About my blog

Welcome to my trail running site. I enjoy being on the trail where I can take in nature and clear my mind. I prefer running in the mountains, but anywhere rural will do. I have completed four 100 mile trail races and many other ultramarathons. I'm a member of Team Red, White and Blue. "Enriching the lives of America's veterans."

Sunday, June 30, 2013

A Little R&R

After running seven ultramarathon trail races in as many months, I decided I needed a little rest and recovery and should take a break from running for a while. I ended last year by running the McDowell Mt 50 miler. In January I ran the Puzzler Marathon in the Franklin Mts; February challenged me to the Sierra Ultra Vista 60K in the desert; March was the Bataan Death March (26.2mi); April, the Cedro Peak 45 Miler; May, the Jemez Mt 50K (10,400 ft elev.) and earlier this month, I attempted the San Diego 100 miler, but only made it to mile 44 due to high heat. (Click “Table of Contents” to read individual race reports)



Geronimo's Cabin, Ruidoso, NM

After many months of hard training and racing, it was time for me and the family to head to the mountains to escape the El Paso heat, so we rented our neighbors’ cabin and headed to Ruidoso, NM in the Lincoln National Forest. If you are looking for a spacious place to stay for an affordable rate look no further than Geronimo’s Cabin at 7000 ft elev. Here you will be close to many hiking trails, as well as ski slopes in the winter if that is your thing.


Well, since no non-running holiday would be complete without some running, I went out for a few early morning runs. After all, “on the seventh day God ran an easy three.” (You didn’t really think I was going to go to the mountains without running did you?) Just beyond our backdoor, I found a forest service road and some twisty single track that enabled me to make an eight mile loop. When I first arrived, I didn’t know the lay of the land, so I picked up a map at the ranger station. 






The first morning, I awoke to about 15 mule deer right outside the cabin door. Apparently they are accustomed to free handouts and are so tame that Maddie and her cousins were able to pet them. I saw many more deer on my runs, but on the second day came upon something very special.  Two baby elk and their mother! Unfortunately, I didn’t get a picture of the calfs, but was able to get a few poor shots of the cow. 


Mule deer
We named him "Spike"
"Please, sir, I want some more"
Elk cow
In addition to running, we took the kids over to Capitan, NM where Smokey Bear is buried. In 1950 during the Capitan Gap Fire, a couple of hot shots found a bear cub with burned paws clinging to a tree. He was brought back to the base camp by some Ft Bliss, TX soldiers and then flown to Santa Fe for veterinary care. Following his recovery, Smokey lived in the National Zoo in Washington, DC. When he died of old age 26 years later, he was returned to Capitan and buried at Smokey Bear Historical Park. Of course he lives on in all of our hearts and we had a great day paying homage to Smokey. 




Remember, ONLY YOU CAN PREVENT FOREST FIRES...so we can continue to have ultramarathon trail races...in special places like...the Jemez Mountains...Gila National Forest...and the Valles Caldera National Preserve.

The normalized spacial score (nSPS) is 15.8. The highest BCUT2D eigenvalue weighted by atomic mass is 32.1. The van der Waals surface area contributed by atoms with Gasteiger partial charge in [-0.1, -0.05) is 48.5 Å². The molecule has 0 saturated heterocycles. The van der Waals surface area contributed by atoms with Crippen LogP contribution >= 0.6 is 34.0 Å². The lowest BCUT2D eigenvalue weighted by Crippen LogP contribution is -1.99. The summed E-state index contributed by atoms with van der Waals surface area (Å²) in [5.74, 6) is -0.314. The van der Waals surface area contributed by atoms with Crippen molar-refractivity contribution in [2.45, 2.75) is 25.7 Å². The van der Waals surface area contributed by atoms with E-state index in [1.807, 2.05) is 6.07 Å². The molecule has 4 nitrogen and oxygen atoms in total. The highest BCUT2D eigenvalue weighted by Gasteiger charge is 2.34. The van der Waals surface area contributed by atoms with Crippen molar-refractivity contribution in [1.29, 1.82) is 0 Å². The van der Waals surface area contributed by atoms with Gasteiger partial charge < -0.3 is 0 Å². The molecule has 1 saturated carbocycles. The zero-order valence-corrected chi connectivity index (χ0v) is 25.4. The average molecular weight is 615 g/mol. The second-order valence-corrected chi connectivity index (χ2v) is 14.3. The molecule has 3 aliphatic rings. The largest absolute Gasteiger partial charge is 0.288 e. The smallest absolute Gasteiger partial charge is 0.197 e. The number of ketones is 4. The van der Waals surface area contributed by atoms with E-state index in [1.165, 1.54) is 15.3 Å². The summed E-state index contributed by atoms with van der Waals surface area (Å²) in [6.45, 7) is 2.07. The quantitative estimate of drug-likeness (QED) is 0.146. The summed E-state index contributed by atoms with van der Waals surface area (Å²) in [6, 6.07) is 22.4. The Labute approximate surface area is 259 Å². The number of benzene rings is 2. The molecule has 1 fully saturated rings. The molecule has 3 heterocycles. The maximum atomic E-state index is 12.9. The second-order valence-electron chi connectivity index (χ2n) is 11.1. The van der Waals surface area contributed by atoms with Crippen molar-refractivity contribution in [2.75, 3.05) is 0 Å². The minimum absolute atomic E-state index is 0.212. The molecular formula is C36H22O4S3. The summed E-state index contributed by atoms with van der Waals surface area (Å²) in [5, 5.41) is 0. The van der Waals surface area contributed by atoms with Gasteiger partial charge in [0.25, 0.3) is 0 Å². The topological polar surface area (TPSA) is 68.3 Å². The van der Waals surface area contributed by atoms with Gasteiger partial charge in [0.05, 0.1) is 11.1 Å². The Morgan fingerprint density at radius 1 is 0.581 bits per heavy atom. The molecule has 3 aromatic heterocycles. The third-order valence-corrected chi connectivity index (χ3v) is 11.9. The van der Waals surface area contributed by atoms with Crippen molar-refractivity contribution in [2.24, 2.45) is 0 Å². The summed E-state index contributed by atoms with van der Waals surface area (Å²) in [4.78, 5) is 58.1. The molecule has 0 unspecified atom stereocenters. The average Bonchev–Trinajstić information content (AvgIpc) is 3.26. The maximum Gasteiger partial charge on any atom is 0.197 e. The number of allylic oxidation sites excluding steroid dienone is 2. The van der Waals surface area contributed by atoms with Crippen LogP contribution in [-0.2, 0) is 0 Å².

Anyway, when we returned from our outing, we had a picnic and let the kids get their feet wet in the Rio Ruidoso and then had some fun geocaching. Since we are beginners, we had a hard time finding the treasure at times, but the little ones had a wonderful time all the same. They even came up with a secret call to alert in case of muggles (non-geocachers). A sort of hoo-hooooooooo owl sound.
Geocaching!

One of my favorite R&R activities is bird watching and our cabin was in a perfectly wooded location with a wide variety of birds. Throughout the week we saw Acorn Woodpeckers, Brown Grosbeaks, White-breasted and Pygmy Nuthatches, Steller’s Jays, Ravens and even a Wild Turkey hen. 


An Acorn Woodpecker "granary" 



After a week of fun it was time to head back home to Hot-paso. I’m usually not one for stopping at cheesy roadside attractions, but could not resist seeing the world’s largest pistachio nut. McGinn’s Pistachio Farm, just outside of Alamogordo, NM, has a wide variety of flavored pistachios and candies. The green chili pistachios weren't too hot, but the habanero-lemon-lime flavor had a good kick to it. McGinn is no amateur when it comes to spicy foods though, as they won the Scovie Awards Grand Prize in years past for their Atomic Hot Chili Pistachio Brittle. (For you non-Southwesterners, the scoville heat scale is the way scientist measure the amount of burn in a chili pepper.)


McGinn's Pistachio Farm


Pistachios
Ruidoso is a great place to visit for R&R and to get in some good trail running. don’t forget to check out Geronimo’s Cabin and bring some Atomic Brittle when you come. 



Here are the directions for some of the trails I ran in the Cedar Creek area:
Directly behind the Smokey Bear Ranger Station (Mechum and Cedar Creek) is the Fuelwood Rd (88A) that will take you up to Trail 121. After passing through a closed gate (1.5 mi) start looking for a rock cairn off to the right (2 mi). Trail 192 is three miles of single track that will bring you back to the ranger station for a total of five miles. If you want more stay on Fuelwood Rd and look for trail 92 (Perk Ridge) and then 93 (Perk Canyon). Be sure to pick up a map from Smokey.

See you on the trail. 

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